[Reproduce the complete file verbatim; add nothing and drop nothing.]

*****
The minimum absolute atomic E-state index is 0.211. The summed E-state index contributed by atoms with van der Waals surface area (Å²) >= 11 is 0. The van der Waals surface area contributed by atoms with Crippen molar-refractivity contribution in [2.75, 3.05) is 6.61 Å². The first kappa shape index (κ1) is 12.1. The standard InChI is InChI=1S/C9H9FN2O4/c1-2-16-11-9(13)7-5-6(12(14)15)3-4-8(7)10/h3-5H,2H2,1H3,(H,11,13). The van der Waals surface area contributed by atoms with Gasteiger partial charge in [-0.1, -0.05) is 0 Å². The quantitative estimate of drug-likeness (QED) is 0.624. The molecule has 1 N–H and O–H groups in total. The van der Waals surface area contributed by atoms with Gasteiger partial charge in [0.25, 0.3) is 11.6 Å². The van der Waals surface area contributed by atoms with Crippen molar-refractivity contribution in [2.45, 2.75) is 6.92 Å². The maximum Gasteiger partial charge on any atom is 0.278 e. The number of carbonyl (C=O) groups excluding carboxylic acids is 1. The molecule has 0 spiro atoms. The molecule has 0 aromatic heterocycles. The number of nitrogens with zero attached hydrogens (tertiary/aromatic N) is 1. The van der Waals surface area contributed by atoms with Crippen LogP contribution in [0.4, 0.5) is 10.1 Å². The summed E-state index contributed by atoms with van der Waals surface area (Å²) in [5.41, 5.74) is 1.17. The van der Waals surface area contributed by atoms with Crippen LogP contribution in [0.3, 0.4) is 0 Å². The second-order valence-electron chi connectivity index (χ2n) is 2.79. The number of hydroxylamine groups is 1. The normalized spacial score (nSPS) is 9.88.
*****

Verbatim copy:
The minimum absolute atomic E-state index is 0.211. The summed E-state index contributed by atoms with van der Waals surface area (Å²) >= 11 is 0. The van der Waals surface area contributed by atoms with Crippen molar-refractivity contribution in [2.75, 3.05) is 6.61 Å². The first kappa shape index (κ1) is 12.1. The standard InChI is InChI=1S/C9H9FN2O4/c1-2-16-11-9(13)7-5-6(12(14)15)3-4-8(7)10/h3-5H,2H2,1H3,(H,11,13). The van der Waals surface area contributed by atoms with Gasteiger partial charge in [-0.1, -0.05) is 0 Å². The quantitative estimate of drug-likeness (QED) is 0.624. The molecule has 1 N–H and O–H groups in total. The van der Waals surface area contributed by atoms with Gasteiger partial charge in [0.25, 0.3) is 11.6 Å². The van der Waals surface area contributed by atoms with Crippen molar-refractivity contribution in [2.45, 2.75) is 6.92 Å². The maximum Gasteiger partial charge on any atom is 0.278 e. The number of carbonyl (C=O) groups excluding carboxylic acids is 1. The molecule has 0 spiro atoms. The molecule has 0 aromatic heterocycles. The number of nitrogens with zero attached hydrogens (tertiary/aromatic N) is 1. The van der Waals surface area contributed by atoms with Crippen LogP contribution in [0.4, 0.5) is 10.1 Å². The summed E-state index contributed by atoms with van der Waals surface area (Å²) in [5.41, 5.74) is 1.17. The van der Waals surface area contributed by atoms with Crippen LogP contribution in [0.3, 0.4) is 0 Å². The second-order valence-electron chi connectivity index (χ2n) is 2.79. The number of hydroxylamine groups is 1. The normalized spacial score (nSPS) is 9.88.